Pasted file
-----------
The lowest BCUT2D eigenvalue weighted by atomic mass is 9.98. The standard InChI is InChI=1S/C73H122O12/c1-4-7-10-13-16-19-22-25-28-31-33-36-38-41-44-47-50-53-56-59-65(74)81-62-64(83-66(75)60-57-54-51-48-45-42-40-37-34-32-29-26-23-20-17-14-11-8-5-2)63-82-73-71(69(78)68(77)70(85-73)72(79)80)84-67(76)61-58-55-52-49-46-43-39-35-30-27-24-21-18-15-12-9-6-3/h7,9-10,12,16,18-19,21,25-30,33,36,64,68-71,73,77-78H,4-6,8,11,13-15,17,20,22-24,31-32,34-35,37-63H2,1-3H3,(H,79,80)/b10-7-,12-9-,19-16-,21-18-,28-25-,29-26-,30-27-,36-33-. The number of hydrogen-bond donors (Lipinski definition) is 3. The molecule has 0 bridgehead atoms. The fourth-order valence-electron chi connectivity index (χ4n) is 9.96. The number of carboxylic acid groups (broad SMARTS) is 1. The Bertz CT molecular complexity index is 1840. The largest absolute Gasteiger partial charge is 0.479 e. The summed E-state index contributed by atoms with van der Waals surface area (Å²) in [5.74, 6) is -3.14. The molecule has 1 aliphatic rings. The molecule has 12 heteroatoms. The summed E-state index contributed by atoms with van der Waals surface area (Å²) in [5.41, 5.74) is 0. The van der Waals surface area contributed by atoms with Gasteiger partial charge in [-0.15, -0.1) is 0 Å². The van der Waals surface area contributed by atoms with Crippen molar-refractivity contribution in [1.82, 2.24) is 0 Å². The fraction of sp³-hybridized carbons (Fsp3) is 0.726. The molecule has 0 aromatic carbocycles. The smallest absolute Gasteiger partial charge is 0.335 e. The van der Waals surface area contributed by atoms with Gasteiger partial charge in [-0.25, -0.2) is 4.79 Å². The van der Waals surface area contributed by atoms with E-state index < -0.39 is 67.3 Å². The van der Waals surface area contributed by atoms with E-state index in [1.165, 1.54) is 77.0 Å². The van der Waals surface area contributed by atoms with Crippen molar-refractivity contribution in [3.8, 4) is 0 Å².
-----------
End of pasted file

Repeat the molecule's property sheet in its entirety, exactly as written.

The lowest BCUT2D eigenvalue weighted by atomic mass is 9.98. The standard InChI is InChI=1S/C73H122O12/c1-4-7-10-13-16-19-22-25-28-31-33-36-38-41-44-47-50-53-56-59-65(74)81-62-64(83-66(75)60-57-54-51-48-45-42-40-37-34-32-29-26-23-20-17-14-11-8-5-2)63-82-73-71(69(78)68(77)70(85-73)72(79)80)84-67(76)61-58-55-52-49-46-43-39-35-30-27-24-21-18-15-12-9-6-3/h7,9-10,12,16,18-19,21,25-30,33,36,64,68-71,73,77-78H,4-6,8,11,13-15,17,20,22-24,31-32,34-35,37-63H2,1-3H3,(H,79,80)/b10-7-,12-9-,19-16-,21-18-,28-25-,29-26-,30-27-,36-33-. The number of hydrogen-bond donors (Lipinski definition) is 3. The molecule has 0 bridgehead atoms. The fourth-order valence-electron chi connectivity index (χ4n) is 9.96. The number of carboxylic acid groups (broad SMARTS) is 1. The Bertz CT molecular complexity index is 1840. The largest absolute Gasteiger partial charge is 0.479 e. The summed E-state index contributed by atoms with van der Waals surface area (Å²) in [5.74, 6) is -3.14. The molecule has 1 aliphatic rings. The molecule has 12 heteroatoms. The summed E-state index contributed by atoms with van der Waals surface area (Å²) in [5.41, 5.74) is 0. The van der Waals surface area contributed by atoms with Gasteiger partial charge in [-0.15, -0.1) is 0 Å². The van der Waals surface area contributed by atoms with Crippen molar-refractivity contribution in [1.82, 2.24) is 0 Å². The fraction of sp³-hybridized carbons (Fsp3) is 0.726. The molecule has 0 aromatic carbocycles. The smallest absolute Gasteiger partial charge is 0.335 e. The van der Waals surface area contributed by atoms with Gasteiger partial charge in [-0.25, -0.2) is 4.79 Å². The van der Waals surface area contributed by atoms with E-state index < -0.39 is 67.3 Å². The van der Waals surface area contributed by atoms with E-state index in [1.165, 1.54) is 77.0 Å². The van der Waals surface area contributed by atoms with Crippen molar-refractivity contribution in [3.8, 4) is 0 Å².